Do You Follow Recipes When You Cook?
Plus, the science of creativity and using up bread
Sometimes I watch Barefoot Contessa when I can’t sleep. Ina Garten has had many different shows at this point, including one where she cooks with celebrity friends who are always as excited to meet her as she is to meet them, and one focused on entertaining. I love watching her cook in her gorgeous home and lush garden and I love seeing the joy she derives from creating meals for her loved ones. One thing that always strikes me is that Ina Garten measures her salt. Whether making a salad dressing or a chocolate tart, she is never without a set of measuring spoons to dip into her salt ramekin. Now, Ina’s recipes work and I’ve made many of them but it’s a very different approach than for example, Samin Nosrat, who dedicates 1/4 of her cookbook to understanding salt and its function in the cooking process (more on Samin below). Watching Samin’s Netflix show, which is filmed more like a travel show, is a different experience. Salt rains over a batch of pesto or a citrus salad. There’s no measuring implement in sight but I learned a lot from watching it.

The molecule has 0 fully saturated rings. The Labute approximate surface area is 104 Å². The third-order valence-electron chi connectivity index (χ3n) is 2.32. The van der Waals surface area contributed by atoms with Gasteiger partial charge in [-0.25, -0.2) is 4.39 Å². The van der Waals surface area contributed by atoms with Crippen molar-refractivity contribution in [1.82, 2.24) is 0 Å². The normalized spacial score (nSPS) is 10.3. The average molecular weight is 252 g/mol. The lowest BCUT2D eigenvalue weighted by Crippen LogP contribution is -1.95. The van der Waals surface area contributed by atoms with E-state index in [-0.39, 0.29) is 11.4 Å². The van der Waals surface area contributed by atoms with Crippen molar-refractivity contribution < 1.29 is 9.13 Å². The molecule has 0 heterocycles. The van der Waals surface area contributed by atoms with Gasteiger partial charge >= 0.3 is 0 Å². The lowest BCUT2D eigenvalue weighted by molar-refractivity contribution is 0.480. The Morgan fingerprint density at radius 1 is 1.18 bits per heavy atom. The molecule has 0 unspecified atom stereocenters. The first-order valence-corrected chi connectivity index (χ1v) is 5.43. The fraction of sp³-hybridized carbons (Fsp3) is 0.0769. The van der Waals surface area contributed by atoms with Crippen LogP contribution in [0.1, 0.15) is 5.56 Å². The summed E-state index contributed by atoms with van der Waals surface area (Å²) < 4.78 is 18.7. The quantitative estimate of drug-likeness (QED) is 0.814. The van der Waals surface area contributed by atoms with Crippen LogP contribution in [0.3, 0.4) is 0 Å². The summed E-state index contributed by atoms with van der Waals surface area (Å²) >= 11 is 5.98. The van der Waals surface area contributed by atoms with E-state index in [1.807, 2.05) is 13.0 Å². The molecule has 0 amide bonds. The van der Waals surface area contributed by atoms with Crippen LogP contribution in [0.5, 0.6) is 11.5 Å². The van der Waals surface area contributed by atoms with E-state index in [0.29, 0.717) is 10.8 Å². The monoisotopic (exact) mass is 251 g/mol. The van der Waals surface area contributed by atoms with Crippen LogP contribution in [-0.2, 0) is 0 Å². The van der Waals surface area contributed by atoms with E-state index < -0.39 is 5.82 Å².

Both Samin and Ina are telling a story with their salts. Ina talks about how she didn’t grow up cooking and turned to it later in life, eventually buying a specialty food store, The Barefoot Contessa. Especially with catering and commercial cooking, measuring is of the essence. Oversalted pastries can’t be sold and baking is in many ways a chemistry project. It’s interesting that decades later, after writing many cookbooks, she still keeps this practice and talks about how cooking is hard for her. I love her vulnerability there. Ina has talked about her recipe testing process—she likes to have someone who is not a frequent cook make her recipes and then will find out what was unclear. The salt measurement is for them and she wants it to be accurate. Samin’s concept for Salt, Fat, Acid, Heat was developed during her time at Chez Panisse—she realized these were the foundations of restaurant cooking that weren’t explained in any of the cookbooks she read. She also had to fight to get her book published because as she says “Brown people don’t get to write general cookbooks.”
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